How To Support a Loved One With Mental Illness

If you don't know how to support a loved one with mental illness, you're not alone. One in three people will struggle with mental illness during their lifetime.

The Woman Post | Carolina Rodríguez Monclou

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As a society, we're increasingly coming to understand how common mental health conditions are. According to Mental Health First Aid, almost 50% of adults in the US will experience a mental health condition during their lifetime. The same report assures that 5% of people above 18 years old experience a mental illness in any year.

There's strong evidence that good work can have significant health benefits for those who struggle with this condition. Kati Morton, a licensed therapist with more than ten years of experience, gives out some tips to help a loved one with a mental illness.

Here are a few ways from the expert to encourage a conversation that will help lead to a positive solution.

1. Be a Good Friend

Even if it's a family member, you can still be a friend to them. That means you should call them, text them, and send voice memos. Check-in on them. All these forms of communication don't have to be "how is recovery going?" "Are you taking medication?" or "how are you feeling?" Instead, try a "hey, how's it going?" or "I've noticed you've been a little down, and I want you to know I'm here for you." Remember that you shouldn't force them or push your agenda onto them. Just show how important are they for you.


2. Educate Yourself

If you know a friend or family member is going through any medical illness like depression, find out how that feels for them. You can educate yourself about it, like what depression is and how it is diagnosed. You can easily know more about these topics through YouTube, Googling, WebMD, etc. If they're comfortable, ask them to tell you about it. Remember that everyone's mental illness affects them differently. Notice if you're making assumptions about their situation and instead ask questions and seek to understand.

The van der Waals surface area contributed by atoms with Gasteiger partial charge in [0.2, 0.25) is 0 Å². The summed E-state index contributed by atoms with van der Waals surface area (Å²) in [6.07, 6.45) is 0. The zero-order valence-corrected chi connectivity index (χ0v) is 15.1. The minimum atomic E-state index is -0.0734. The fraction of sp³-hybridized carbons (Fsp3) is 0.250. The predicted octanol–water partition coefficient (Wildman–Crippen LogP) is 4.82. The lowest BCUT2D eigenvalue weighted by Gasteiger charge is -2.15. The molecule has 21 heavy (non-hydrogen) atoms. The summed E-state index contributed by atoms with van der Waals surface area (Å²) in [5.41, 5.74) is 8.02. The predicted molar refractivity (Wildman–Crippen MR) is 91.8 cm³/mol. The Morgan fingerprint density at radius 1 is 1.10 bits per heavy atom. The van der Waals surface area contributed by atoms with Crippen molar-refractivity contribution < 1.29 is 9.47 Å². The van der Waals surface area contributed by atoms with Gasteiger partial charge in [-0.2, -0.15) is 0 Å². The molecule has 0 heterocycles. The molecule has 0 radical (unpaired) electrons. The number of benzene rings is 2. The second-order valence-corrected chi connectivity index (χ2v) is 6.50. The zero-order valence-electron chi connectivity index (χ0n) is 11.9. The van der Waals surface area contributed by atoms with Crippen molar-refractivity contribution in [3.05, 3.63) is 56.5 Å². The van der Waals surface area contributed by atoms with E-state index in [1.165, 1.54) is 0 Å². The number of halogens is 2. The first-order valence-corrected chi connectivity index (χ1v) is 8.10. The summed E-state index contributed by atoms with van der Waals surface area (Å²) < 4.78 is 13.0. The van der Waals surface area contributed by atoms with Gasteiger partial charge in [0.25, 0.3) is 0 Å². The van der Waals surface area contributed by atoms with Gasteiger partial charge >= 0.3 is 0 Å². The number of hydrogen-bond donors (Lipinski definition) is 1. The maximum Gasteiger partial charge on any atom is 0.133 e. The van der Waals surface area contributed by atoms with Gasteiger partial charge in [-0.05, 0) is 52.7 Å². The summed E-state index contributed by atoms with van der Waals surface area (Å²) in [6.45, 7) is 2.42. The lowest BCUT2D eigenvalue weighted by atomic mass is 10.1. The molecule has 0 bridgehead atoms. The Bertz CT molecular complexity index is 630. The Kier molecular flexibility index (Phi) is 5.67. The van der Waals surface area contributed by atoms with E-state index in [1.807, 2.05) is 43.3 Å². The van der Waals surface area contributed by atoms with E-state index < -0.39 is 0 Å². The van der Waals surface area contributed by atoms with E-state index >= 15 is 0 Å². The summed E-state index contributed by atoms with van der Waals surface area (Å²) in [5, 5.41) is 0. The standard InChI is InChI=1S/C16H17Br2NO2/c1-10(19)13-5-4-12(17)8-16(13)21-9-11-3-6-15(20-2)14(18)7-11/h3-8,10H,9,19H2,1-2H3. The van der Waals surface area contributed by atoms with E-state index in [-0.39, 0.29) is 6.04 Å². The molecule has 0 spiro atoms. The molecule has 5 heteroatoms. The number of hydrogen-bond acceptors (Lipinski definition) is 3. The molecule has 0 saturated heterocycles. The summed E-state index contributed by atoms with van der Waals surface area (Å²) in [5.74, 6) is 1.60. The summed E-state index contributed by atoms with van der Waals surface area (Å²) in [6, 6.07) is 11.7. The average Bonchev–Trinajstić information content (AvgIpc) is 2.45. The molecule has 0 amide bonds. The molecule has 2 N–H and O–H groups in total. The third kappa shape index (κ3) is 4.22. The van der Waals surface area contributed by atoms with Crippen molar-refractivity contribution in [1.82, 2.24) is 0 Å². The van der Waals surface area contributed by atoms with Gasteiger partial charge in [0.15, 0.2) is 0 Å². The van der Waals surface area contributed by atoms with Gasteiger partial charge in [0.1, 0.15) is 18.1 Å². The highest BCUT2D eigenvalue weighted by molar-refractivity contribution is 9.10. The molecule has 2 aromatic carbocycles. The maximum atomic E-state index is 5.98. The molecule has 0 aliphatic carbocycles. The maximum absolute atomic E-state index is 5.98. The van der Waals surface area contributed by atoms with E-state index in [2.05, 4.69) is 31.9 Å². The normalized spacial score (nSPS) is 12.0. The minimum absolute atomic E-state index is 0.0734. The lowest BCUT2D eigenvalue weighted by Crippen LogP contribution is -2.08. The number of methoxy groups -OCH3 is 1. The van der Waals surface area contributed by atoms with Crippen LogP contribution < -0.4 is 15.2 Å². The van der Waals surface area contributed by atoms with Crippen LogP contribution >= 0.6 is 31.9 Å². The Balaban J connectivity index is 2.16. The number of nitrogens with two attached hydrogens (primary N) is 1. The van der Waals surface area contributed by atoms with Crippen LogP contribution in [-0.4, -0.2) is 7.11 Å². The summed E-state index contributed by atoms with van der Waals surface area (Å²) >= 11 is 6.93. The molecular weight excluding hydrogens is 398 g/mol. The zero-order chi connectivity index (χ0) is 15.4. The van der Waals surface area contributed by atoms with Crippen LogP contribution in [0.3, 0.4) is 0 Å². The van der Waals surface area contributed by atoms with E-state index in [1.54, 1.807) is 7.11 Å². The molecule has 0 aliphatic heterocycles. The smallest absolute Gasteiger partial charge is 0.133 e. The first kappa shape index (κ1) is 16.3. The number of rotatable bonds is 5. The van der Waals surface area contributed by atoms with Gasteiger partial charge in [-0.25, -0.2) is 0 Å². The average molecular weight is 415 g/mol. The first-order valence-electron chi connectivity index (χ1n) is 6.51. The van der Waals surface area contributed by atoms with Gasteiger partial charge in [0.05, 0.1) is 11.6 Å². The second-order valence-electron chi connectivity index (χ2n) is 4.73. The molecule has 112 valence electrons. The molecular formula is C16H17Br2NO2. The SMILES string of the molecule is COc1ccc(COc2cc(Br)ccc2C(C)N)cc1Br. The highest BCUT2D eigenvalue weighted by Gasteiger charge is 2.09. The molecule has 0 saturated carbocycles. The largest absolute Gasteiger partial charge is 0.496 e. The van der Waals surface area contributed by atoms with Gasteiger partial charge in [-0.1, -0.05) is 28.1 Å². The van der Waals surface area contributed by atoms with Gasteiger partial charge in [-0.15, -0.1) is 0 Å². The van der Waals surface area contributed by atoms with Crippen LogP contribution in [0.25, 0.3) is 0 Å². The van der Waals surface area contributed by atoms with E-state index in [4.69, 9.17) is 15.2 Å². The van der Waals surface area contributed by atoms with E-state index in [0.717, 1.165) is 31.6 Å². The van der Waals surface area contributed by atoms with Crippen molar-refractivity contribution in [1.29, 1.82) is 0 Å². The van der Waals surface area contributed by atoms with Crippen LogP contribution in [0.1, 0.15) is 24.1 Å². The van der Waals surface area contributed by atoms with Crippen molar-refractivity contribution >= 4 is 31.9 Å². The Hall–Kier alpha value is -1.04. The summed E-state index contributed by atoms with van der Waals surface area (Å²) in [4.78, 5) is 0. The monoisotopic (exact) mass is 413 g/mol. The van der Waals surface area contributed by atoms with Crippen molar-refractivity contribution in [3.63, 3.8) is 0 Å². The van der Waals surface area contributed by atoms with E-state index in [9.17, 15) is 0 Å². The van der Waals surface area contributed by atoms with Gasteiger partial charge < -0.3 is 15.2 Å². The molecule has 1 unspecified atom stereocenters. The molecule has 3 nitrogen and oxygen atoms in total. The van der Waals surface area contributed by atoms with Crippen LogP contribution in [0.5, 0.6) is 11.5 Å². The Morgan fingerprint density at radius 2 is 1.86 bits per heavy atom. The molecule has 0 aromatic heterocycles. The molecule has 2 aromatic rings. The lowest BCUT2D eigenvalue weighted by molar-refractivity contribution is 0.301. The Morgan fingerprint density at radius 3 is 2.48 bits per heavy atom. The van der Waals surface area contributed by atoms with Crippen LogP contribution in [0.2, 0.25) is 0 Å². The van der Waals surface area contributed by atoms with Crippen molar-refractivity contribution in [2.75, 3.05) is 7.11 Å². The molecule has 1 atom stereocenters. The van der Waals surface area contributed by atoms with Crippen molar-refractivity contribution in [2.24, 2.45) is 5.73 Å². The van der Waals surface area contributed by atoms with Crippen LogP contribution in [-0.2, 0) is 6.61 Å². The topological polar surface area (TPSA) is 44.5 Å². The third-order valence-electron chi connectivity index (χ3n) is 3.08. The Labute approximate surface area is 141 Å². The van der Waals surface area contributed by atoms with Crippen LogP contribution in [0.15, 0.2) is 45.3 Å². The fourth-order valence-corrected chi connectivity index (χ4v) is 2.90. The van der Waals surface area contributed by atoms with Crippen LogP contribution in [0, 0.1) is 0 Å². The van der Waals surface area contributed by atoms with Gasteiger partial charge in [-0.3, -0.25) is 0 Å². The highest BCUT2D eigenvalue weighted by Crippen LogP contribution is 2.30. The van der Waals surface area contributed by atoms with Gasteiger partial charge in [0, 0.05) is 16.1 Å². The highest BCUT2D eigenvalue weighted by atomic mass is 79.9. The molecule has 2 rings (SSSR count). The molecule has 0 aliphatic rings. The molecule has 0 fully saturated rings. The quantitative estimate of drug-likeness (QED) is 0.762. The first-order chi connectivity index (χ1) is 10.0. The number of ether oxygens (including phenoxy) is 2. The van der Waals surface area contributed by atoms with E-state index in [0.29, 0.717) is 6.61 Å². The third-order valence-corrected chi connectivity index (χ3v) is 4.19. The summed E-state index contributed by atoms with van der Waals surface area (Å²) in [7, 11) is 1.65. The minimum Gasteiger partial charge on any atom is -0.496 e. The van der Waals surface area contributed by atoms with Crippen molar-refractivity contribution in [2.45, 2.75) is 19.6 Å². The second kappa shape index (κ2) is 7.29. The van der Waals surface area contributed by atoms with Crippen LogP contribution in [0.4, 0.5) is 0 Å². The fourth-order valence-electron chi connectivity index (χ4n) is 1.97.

3. Assist in Any Way You Can

This means that if you're making sure if they're okay (tip number 1) and educating yourself (tip number 2), you're ready to be a main source of support for them. If your loved one says that they want to get into treatment, help them out. You can offer to take them there, help them find someone, or, if you are a parent, letting your child know that you will be happy to pay for their sessions.

If your loved one is ready for that step, make it easier for them to help get the help that they need. It's essential as family members to understand that we can't hold someone against their will.

It can be hard to know how to help someone who is struggling with a mental illness. However, keep in mind the three key steps. If they feel lonely, you can do many things for them as a friend or family member.

Think of the ways you can help those that you love: gently and kindly by just letting them know that you're there for them.